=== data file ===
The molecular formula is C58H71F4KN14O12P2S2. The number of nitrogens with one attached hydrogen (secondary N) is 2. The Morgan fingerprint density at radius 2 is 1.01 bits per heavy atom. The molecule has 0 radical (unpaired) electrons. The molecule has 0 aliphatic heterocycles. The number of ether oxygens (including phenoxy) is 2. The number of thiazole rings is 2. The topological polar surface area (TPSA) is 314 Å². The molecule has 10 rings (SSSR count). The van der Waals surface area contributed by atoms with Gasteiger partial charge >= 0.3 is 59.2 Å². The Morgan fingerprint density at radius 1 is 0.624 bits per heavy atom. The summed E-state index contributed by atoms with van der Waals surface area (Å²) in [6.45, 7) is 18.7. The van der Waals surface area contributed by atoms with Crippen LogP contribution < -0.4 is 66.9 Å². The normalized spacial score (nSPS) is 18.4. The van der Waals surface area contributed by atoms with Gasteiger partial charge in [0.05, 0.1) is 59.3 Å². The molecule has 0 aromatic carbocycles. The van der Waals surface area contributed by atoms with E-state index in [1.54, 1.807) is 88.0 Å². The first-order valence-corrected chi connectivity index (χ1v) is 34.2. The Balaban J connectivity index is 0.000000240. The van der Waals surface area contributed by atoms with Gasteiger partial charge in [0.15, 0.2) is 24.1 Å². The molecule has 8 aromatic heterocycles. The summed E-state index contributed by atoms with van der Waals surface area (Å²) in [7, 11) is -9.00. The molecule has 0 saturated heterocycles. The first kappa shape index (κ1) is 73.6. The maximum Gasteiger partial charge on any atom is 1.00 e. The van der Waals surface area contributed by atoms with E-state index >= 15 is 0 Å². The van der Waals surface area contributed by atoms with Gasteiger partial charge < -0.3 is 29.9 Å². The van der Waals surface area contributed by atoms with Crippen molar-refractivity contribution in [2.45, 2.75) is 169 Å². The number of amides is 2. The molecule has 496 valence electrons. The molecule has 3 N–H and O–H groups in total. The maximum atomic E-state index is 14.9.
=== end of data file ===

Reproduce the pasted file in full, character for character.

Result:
The molecular formula is C58H71F4KN14O12P2S2. The number of nitrogens with one attached hydrogen (secondary N) is 2. The Morgan fingerprint density at radius 2 is 1.01 bits per heavy atom. The molecule has 0 radical (unpaired) electrons. The molecule has 0 aliphatic heterocycles. The number of ether oxygens (including phenoxy) is 2. The number of thiazole rings is 2. The topological polar surface area (TPSA) is 314 Å². The molecule has 10 rings (SSSR count). The van der Waals surface area contributed by atoms with Gasteiger partial charge >= 0.3 is 59.2 Å². The Morgan fingerprint density at radius 1 is 0.624 bits per heavy atom. The summed E-state index contributed by atoms with van der Waals surface area (Å²) in [6.45, 7) is 18.7. The van der Waals surface area contributed by atoms with Crippen LogP contribution < -0.4 is 66.9 Å². The normalized spacial score (nSPS) is 18.4. The van der Waals surface area contributed by atoms with Gasteiger partial charge in [0.05, 0.1) is 59.3 Å². The molecule has 0 aromatic carbocycles. The van der Waals surface area contributed by atoms with E-state index in [1.54, 1.807) is 88.0 Å². The first-order valence-corrected chi connectivity index (χ1v) is 34.2. The Balaban J connectivity index is 0.000000240. The van der Waals surface area contributed by atoms with Gasteiger partial charge in [0.15, 0.2) is 24.1 Å². The molecule has 8 aromatic heterocycles. The summed E-state index contributed by atoms with van der Waals surface area (Å²) in [7, 11) is -9.00. The molecule has 0 saturated heterocycles. The first kappa shape index (κ1) is 73.6. The maximum Gasteiger partial charge on any atom is 1.00 e. The van der Waals surface area contributed by atoms with E-state index >= 15 is 0 Å². The van der Waals surface area contributed by atoms with Gasteiger partial charge < -0.3 is 29.9 Å². The van der Waals surface area contributed by atoms with Crippen molar-refractivity contribution in [2.45, 2.75) is 169 Å². The number of amides is 2. The molecule has 496 valence electrons. The molecule has 3 N–H and O–H groups in total. The maximum atomic E-state index is 14.9.